Biblical Archaeology Review 43:3, May/June 2017

ReViews: Miracles in the Gospels

Richard Horsley believes that since the 18th century many scholarly interpreters have misconstrued Jesus’ healings and exorcisms in the Gospels and other ancient texts due to a fundamental distortion. The author explores problems with the modern usage of “miracle” and/or “magic” with regard to these healings and exorcisms.

An influential philosopher of the Enlightenment, David Hume established this modern category of thought when he famously defined a miracle as “a violation of the laws of nature”—an illegitimate appeal to the supernatural. Based on this understanding, Thomas Jefferson produced an abridgement of the Gospels that expurgated the miraculous, and the “Jesus Seminar” followed suit—proudly quoting Jefferson in its dedication to The Five Gospels. As Horsley shows, many other scholars make similar assumptions, subtly or not.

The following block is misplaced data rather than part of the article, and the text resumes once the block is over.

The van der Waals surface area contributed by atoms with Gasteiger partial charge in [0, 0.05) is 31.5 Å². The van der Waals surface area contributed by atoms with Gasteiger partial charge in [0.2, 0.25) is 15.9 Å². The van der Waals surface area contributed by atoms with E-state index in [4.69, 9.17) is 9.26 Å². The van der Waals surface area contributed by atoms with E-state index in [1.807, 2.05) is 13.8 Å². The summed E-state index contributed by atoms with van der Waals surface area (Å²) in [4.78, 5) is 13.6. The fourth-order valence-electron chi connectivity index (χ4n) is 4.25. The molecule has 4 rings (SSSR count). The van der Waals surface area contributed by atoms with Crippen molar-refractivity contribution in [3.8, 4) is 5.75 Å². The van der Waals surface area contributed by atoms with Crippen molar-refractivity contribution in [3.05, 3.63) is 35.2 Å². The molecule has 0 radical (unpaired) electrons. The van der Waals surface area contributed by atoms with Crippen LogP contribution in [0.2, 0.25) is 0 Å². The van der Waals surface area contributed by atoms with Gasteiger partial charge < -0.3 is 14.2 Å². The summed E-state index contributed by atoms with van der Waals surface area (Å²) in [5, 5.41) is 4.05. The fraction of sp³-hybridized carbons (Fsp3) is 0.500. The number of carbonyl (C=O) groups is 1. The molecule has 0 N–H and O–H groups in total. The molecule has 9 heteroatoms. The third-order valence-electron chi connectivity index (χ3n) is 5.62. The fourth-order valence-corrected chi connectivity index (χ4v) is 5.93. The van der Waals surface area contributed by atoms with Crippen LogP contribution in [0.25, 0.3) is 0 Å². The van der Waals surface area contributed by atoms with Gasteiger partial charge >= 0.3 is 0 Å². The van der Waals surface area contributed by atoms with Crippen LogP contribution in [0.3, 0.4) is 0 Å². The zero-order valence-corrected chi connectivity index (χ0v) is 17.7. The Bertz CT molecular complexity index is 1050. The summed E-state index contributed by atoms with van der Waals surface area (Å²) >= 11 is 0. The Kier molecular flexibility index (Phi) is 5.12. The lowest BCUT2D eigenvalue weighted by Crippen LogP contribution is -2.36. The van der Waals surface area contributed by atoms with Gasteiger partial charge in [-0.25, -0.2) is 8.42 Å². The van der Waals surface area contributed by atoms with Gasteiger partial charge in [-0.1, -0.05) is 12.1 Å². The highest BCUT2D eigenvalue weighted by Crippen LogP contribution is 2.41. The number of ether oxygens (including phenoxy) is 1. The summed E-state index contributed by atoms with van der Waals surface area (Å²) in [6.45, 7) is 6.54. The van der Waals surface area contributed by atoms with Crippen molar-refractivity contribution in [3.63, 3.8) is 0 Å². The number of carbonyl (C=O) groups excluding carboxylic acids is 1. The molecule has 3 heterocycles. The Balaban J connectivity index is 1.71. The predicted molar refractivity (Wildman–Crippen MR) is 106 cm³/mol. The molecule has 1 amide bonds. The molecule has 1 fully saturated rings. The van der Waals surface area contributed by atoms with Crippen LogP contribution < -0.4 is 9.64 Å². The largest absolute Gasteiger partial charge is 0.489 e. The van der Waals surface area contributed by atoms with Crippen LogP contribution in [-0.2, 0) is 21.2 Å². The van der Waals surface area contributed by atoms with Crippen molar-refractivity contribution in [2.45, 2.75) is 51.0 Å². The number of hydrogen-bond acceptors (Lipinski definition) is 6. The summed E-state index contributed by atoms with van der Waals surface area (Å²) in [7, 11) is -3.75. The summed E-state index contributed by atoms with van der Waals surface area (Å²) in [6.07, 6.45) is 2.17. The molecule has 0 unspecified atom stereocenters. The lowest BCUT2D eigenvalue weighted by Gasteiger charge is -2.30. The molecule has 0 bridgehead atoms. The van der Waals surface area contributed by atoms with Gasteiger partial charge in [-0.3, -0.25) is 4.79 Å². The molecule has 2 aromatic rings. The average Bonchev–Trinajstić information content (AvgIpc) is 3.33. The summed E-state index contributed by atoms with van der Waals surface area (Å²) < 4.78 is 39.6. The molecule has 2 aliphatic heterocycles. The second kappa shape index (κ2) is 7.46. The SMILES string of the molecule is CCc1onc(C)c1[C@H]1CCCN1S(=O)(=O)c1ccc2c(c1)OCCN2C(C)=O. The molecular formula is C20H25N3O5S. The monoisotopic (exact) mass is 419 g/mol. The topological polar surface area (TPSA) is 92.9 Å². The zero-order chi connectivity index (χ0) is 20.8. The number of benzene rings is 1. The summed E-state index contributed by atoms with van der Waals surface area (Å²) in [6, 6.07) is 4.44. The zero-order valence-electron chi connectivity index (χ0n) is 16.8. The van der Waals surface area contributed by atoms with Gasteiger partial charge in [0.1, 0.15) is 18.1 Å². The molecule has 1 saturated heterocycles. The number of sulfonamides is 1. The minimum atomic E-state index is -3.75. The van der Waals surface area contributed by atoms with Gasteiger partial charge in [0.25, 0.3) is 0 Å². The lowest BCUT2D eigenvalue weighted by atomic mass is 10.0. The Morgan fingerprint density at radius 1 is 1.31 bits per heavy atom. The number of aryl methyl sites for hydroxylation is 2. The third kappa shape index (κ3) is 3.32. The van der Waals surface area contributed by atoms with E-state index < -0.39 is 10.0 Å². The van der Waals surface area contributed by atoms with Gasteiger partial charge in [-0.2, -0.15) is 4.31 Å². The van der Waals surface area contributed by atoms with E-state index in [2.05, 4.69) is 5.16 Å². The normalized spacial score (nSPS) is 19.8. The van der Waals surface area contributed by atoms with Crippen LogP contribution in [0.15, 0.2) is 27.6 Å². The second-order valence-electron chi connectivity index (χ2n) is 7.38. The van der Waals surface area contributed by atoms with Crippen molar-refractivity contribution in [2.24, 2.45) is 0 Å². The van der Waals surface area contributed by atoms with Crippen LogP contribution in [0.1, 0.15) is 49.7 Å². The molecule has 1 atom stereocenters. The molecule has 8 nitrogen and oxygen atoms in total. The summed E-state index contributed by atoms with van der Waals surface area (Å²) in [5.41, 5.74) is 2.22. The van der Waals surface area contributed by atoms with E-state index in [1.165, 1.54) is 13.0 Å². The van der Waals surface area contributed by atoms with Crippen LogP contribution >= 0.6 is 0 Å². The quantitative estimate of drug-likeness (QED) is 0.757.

The separation of the natural from the supernatural has characterized Western thought since the Enlightenment.

Today’s science has become less dogmatic. Horsley shows that historians must also set their Humean dogmatism aside. Ancient literature does not speak of “miracles” as violations of laws of nature because “laws of nature” did not yet exist. Instead, they relate events such as exorcisms and healings. The historian should deal with those rituals contextually, in Horsley’s view, and avoid imposing modern constructs.

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